Death Takes

Life certainly has its daily struggles, but these tend to distract from the really big issues that sooner or later we all must face: Why are we here? Why do we have to die? And what should we do with the time we've got? Playwright Michael McKeever addresses the Big Three in his latest project, Running with Scissors, now playing at Florida Stage in Manalapan. Although it's not an out-and-out triumph, Scissors is a life- affirming sentimental play that showcases McKeever's growing confidence as a writer.

The play centers on a veteran book editor, Charlie Cox, who knows that all great stories ultimately boil down to two subjects: love and death. Middle-age Charlie has never had much to do with love, but he's suddenly face-to-face with death. After getting the word that he has a dread terminal illness commonly known as Lou Gehrig's disease, Charlie panics, quits his job in Phoenix, and starts a headlong flight into the desert. En route to nowhere, he stops his car to pick up a lone hitchhiker, a multipierced hipster with a porkpie hat and a porcupine hairdo by the name of Wally Death. Turns out Wally is Charlie's personal Grim Reaper, who really wants him to throw in the towel so they both can get out of this hell on Earth.

Wally's hopes get sidelined when Charlie's car breaks down, prompting this odd couple to hike down to the nearest motel to call a tow truck. But the motel operator, Nell, a harried widow taking care of her invalid father-in-law, can't call out because her phone line is down, and no one seems to have access to a cell phone. Charlie hunkers down for a few days to wait while Wally, who is visible only to Charlie, frets and fumes. Charlie rues the time he wasted in his life, the book he never wrote, and the love he never found. Yet with Death at his shoulder, Charlie is surprised to find another powerful force out in the desert: love, in the form of a bubbly invisible sprite named Kiki, who sees that Charlie and Nell have possibilities, despite his limited prospects. Charlie wants to open up to love but knows his days are numbered, and his body is breaking down as surely as his car did.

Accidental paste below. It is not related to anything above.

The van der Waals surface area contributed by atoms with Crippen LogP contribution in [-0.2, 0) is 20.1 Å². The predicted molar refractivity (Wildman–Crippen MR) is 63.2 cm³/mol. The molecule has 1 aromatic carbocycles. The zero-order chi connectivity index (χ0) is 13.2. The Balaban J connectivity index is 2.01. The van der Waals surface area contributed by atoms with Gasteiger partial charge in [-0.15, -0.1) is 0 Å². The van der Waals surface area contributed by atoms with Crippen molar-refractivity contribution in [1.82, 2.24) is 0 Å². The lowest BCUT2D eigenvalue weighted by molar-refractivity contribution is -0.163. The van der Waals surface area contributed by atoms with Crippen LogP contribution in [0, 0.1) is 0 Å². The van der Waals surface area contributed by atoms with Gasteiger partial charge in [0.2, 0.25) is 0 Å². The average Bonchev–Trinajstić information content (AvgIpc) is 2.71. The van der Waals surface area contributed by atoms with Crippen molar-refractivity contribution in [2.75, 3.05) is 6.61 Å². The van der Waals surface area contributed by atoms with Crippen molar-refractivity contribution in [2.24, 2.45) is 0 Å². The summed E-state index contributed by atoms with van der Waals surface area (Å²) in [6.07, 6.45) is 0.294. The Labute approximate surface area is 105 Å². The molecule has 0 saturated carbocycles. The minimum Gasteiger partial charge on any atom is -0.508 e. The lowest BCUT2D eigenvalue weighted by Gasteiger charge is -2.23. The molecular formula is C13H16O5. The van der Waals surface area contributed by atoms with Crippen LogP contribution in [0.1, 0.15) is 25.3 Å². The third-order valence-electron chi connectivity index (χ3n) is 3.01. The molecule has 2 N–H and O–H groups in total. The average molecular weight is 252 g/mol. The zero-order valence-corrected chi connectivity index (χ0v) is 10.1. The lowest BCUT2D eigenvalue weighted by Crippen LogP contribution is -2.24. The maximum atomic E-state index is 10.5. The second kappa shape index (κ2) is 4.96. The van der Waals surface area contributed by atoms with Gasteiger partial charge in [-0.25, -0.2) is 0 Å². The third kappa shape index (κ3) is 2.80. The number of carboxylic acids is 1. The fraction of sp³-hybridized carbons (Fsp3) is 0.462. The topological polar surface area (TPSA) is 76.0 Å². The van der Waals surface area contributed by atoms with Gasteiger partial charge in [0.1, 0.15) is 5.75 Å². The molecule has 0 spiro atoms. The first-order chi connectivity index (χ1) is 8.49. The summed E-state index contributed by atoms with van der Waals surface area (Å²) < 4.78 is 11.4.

This is weighty stuff, but McKeever's use of imaginary characters maintains a light playful touch. Director Louis Tyrrell makes the most of McKeever's bittersweet plot in a graceful presentation, featuring a fine acting ensemble and a superior production team. Richard Crowell's spare evocative motel set seems to spring directly from the 1950s. Costumer Suzette Paré has fun dolling up Kiki in valentine red and Wally in hipster black. Suzanne Jones adds moody lighting and an inspired use of the motel's slowly turning ceiling fans to create swirling patterns of light in the fantasy sequences.

As the doomed Charlie, Robert Elliott gives an engaging and honest performance, a welcome return to the stage after his fine work in last season's Women Who Steal. He is backed by the skillful antics of Paul Tei as Wally and Karen Stephens as Kiki. The sarcastic hipster Wally is not much of a stretch for Tei, who seems to have a monopoly on this character type in South Florida, but Tei nails it. Stephens' droll turn as Love Goddess is another score, quite a stretch from her last stage appearance as the tightly coiled editor in Bee-luther-hatchee. Dave Corey delivers fine support as Travis, Charlie's rival for Nell's affections.

But it's Angie Radosh who anchors this production as Nell, the careworn motel proprietor. Radosh, who has a real affinity for ensemble playing, offers a low-key portrait of a woman who's trapped in a cycle of subservience, first to the dreams of her late husband, then to the demands of his father. Nell, the play's best-written role, is fearful, cheerful, angry, repressed, and guilt-ridden, but dealing with her growing attraction to Charlie, she's faced with the prospect of real joy. Radosh explicates all of these nuances in a fine understated performance.

Overall, though, Scissors is not about nuance. McKeever tends to paint only in primary colors. Nell excepted, his characters are clear and empathetic but flat; there's little contradiction, grit, or dirt in them. Some of the dialogue is painfully on the nose, and the story line, as carefully balanced and trimmed as a Florida golf course, appears to answer more questions than it raises. Charlie, as the questing Everyman, is faced with a zero-sum game: It's nasty sarcastic death or joyful life-affirming love. But is death always cruel? And is love all peaches and cream? And what are we supposed to make of Nell and Charlie? Is this real love or a desperation gamble? Is Charlie taking a risk to prove a point or because, in a nick-of-time coincidence, he happens to find his soulmate? Is Nell equally lucky? Or is she about to take yet another man-driven detour away from whatever it is she wants to do with her life?

Such questions aren't raised, let alone explored, in Running with Scissors, which has a dangerous title but a script that steers clear of examining its inherent ironies and complexities. McKeever is to be commended for taking on the big questions. His answers, however, seem too easy.

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Ronald Mangravite